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Review: Amazon's 'As We See It' provides an incisive and emotional look at autism


The executive producer for classic TV shows like "Friday Night Lights" and "Parenthood" has created a new show for Amazon Prime Video about three 20-something-year-old roommates on the autism spectrum. It's called "As We See It." NPR TV critic Eric Deggans reports.

ERIC DEGGANS, BYLINE: "As We See It" begins with an up-close look at how one character on the autism spectrum sees the world. Harrison, who hates loud, unexpected noises and bright lights, is struggling to walk down the street outside his apartment. An aide, played by Sosie Bacon, is coaching him, talking in his ear through his cell phone.


SOSIE BACON: (As Mandy) OK, so I see a garbage truck. It might be a little bit loud, but that's OK. Just keep walking. You're doing great. It's going to be fine.


DEGGANS: But when Harrison, played by Albert Rutecki, comes across a barking dog...


BACON: (As Mandy) Almost there. You're so close.


ALBERT RUTECKI: (As Harrison) Dog. Dog. Dog. Dog. Dog.

BACON: (As Mandy) Harrison. Harrison.

RUTECKI: (As Harrison) Dog. Dog.

UNIDENTIFIED ACTOR #1: (As character) Calm down. Stop talking. You're upsetting him.

BACON: (As Mandy) It's OK. It's OK.

DEGGANS: ...He runs back to the apartment, unable to make it to the end of the block.

Jason Katims, who created the American version of the show based on an Israeli series, says this show is centered on the lives of its neurodiverse characters. By focusing on such a specific situation, Katims says he wound up telling a much more universal tale.

JASON KATIMS: Like, I set out to do a show about these three neurodiverse characters on the spectrum and wound up doing a show that felt like more like a universal coming-of-age show about what it is like to, you know, be in your 20s and figuring your life out. In the editing room, I felt like I was surprised myself watching it.

DEGGANS: Like Harrison's roommate Violet, played by Sue Ann Pien, who says she wants to date a boy who isn't on the spectrum and have sex. So while working as a cashier at Arby's, she asks a random customer if he'd like to go on a date.


SUE ANN PIEN: (As Violet) The first date could be something fun and silly, like an arcade. That's what Cosmo Online says.

UNIDENTIFIED ACTOR #2: (As character) OK.

PIEN: (As Violet) And the second date should be at a restaurant so we can get to know each other. We can't have sex on date one or date two, but on date three, we can screw, OK?

UNIDENTIFIED ACTOR #3: (As character) What?

DEGGANS: Unfortunately, the customer was married, and his wife was standing next to him.

Or consider Jack, played by Rick Glassman, who's a brilliant computer programmer. But he has trouble reading other people's emotions and processing his own. So when he gets bad news at dinner from his father, played by Joe Mantegna, he handles it unexpectedly.


JOE MANTEGNA: (As Lou) Do you want your dad to be supporting you forever?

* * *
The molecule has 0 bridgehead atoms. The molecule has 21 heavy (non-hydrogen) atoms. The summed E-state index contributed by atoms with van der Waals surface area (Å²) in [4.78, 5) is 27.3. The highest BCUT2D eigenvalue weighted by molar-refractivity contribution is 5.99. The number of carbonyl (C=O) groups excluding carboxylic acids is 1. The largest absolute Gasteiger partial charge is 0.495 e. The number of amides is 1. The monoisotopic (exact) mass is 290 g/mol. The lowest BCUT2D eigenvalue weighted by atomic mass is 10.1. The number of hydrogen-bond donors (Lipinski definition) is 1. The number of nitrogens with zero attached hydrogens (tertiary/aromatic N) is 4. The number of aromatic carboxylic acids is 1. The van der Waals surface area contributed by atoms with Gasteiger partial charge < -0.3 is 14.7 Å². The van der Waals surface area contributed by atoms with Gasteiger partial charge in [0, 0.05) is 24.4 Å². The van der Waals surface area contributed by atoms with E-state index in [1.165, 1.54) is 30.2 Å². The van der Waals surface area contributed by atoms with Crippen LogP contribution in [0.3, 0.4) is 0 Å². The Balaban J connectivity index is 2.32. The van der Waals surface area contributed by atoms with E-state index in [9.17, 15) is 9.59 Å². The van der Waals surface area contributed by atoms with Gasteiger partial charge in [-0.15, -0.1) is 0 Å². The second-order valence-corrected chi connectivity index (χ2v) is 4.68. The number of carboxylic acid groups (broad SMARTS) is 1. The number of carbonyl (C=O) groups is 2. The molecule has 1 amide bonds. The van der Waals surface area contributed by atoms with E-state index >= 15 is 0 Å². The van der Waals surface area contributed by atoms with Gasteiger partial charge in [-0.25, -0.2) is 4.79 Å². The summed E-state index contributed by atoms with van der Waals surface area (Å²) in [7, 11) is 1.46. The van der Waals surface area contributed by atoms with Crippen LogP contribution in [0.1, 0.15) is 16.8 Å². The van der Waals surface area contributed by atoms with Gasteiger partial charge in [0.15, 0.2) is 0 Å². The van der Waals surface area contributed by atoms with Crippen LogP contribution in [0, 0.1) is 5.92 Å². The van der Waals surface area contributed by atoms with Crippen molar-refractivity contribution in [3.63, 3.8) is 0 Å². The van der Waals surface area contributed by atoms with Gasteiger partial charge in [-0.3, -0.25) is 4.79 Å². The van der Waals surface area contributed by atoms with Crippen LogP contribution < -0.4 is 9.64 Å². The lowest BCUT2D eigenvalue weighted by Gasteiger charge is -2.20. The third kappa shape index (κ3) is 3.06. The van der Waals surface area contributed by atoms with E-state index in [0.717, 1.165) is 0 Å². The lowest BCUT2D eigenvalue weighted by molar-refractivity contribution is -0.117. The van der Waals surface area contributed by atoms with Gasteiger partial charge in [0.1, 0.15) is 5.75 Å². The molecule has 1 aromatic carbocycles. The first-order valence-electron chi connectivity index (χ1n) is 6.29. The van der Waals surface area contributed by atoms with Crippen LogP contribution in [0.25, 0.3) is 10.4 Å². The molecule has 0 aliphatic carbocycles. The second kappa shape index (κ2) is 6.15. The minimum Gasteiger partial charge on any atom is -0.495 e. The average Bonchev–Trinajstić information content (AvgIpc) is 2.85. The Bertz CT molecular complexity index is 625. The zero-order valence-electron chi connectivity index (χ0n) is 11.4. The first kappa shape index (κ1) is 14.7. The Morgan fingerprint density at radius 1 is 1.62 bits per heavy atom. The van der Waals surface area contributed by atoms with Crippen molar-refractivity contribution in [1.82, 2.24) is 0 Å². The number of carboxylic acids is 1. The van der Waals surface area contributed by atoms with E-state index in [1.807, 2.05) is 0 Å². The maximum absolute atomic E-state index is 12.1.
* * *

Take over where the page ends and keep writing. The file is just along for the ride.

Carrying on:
MANTEGNA: (As Lou) I have cancer, Jack. I'm fighting for my life, and I'll continue to fight. But you need to have a job and talk to people when they look at you. I need to know you're going to be OK, Jack.

GLASSMAN: (As Jack) Can I eat in silence now? I would like to focus on my last slice.

MANTEGNA: (As Lou) Sure.

DEGGANS: Katims says the storylines and portrayals feel authentic in part because Harrison, Violet and Jack are played by actors who identify as being on the autism spectrum. The executive producer also employed neurodiverse people behind the scenes in an effort to make sure they weren't reinforcing damaging tropes. This is ground that Katims has explored before in a different way.


BOB DYLAN: (Singing) May God bless and keep you always. May your wishes all come true. May you always do for others and let others do for you.

DEGGANS: As executive producer of NBC's "Parenthood," Katims introduced a character on the autism spectrum named Max, who was a child of the main characters. He says many of the storylines involving Max came from his own experience. His son Sawyer is on the autism spectrum. After he saw statistics showing large numbers of college-educated people on the spectrum remain unemployed, Katims began thinking about his son's possible future. So when his agent asked him about making an American version of the Israeli show "On The Spectrum," the ideas started flowing.

KATIMS: You know, I think we hear a lot and see a lot and read a lot about autism in terms of the experience of childhood and what it's like to be a child or to be a parent or a sibling, etc. but less so about what the experience of being an adult on the spectrum is like.

DEGGANS: And as we see it, Katims has created an emotional, touching series that gives each character a compelling, empathetic storyline. Along the way, he's provided an important example for how TV can improve its depiction of characters on the spectrum.

I'm Eric Deggans.

(SOUNDBITE OF THOM YORKE SONG, "ATOMS FOR PEACE") Transcript provided by NPR, Copyright NPR.

Eric Deggans is NPR's first full-time TV critic.